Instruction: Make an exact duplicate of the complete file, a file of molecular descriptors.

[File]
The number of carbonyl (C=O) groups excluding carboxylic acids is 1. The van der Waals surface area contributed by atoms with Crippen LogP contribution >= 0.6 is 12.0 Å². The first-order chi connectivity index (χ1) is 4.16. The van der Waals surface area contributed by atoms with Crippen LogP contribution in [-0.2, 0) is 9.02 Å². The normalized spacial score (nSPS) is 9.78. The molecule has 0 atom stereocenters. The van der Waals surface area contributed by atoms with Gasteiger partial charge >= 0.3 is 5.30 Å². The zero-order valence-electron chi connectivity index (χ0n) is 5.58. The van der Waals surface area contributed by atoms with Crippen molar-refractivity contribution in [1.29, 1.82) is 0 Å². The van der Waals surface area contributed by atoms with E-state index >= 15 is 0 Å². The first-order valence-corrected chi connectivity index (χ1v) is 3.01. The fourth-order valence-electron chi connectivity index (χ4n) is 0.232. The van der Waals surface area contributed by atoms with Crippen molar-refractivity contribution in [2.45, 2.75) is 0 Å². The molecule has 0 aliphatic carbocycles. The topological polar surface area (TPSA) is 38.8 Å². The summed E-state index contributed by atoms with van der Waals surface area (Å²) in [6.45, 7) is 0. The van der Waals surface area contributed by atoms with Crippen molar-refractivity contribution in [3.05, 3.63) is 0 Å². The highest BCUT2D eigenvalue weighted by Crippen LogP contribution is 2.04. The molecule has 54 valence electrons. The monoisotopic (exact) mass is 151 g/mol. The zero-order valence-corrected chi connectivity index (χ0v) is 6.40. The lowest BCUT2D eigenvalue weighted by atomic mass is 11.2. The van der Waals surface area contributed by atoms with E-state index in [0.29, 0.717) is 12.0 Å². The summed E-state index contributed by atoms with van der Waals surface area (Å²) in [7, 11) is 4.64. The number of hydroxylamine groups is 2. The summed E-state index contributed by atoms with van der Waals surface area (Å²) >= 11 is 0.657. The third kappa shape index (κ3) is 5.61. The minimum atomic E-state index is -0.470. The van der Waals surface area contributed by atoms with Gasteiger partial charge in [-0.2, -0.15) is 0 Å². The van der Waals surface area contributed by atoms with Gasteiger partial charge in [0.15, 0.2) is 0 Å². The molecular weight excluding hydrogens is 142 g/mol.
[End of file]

The number of carbonyl (C=O) groups excluding carboxylic acids is 1. The van der Waals surface area contributed by atoms with Crippen LogP contribution >= 0.6 is 12.0 Å². The first-order chi connectivity index (χ1) is 4.16. The van der Waals surface area contributed by atoms with Crippen LogP contribution in [-0.2, 0) is 9.02 Å². The normalized spacial score (nSPS) is 9.78. The molecule has 0 atom stereocenters. The van der Waals surface area contributed by atoms with Gasteiger partial charge >= 0.3 is 5.30 Å². The zero-order valence-electron chi connectivity index (χ0n) is 5.58. The van der Waals surface area contributed by atoms with Crippen molar-refractivity contribution in [1.29, 1.82) is 0 Å². The van der Waals surface area contributed by atoms with E-state index >= 15 is 0 Å². The first-order valence-corrected chi connectivity index (χ1v) is 3.01. The fourth-order valence-electron chi connectivity index (χ4n) is 0.232. The van der Waals surface area contributed by atoms with Crippen molar-refractivity contribution in [2.45, 2.75) is 0 Å². The molecule has 0 aliphatic carbocycles. The topological polar surface area (TPSA) is 38.8 Å². The summed E-state index contributed by atoms with van der Waals surface area (Å²) in [6.45, 7) is 0. The van der Waals surface area contributed by atoms with Crippen molar-refractivity contribution in [3.05, 3.63) is 0 Å². The highest BCUT2D eigenvalue weighted by Crippen LogP contribution is 2.04. The molecule has 54 valence electrons. The monoisotopic (exact) mass is 151 g/mol. The zero-order valence-corrected chi connectivity index (χ0v) is 6.40. The lowest BCUT2D eigenvalue weighted by atomic mass is 11.2. The van der Waals surface area contributed by atoms with E-state index in [0.29, 0.717) is 12.0 Å². The summed E-state index contributed by atoms with van der Waals surface area (Å²) in [7, 11) is 4.64. The number of hydroxylamine groups is 2. The summed E-state index contributed by atoms with van der Waals surface area (Å²) >= 11 is 0.657. The third kappa shape index (κ3) is 5.61. The minimum atomic E-state index is -0.470. The van der Waals surface area contributed by atoms with Gasteiger partial charge in [-0.2, -0.15) is 0 Å². The van der Waals surface area contributed by atoms with Gasteiger partial charge in [0.15, 0.2) is 0 Å². The molecular weight excluding hydrogens is 142 g/mol.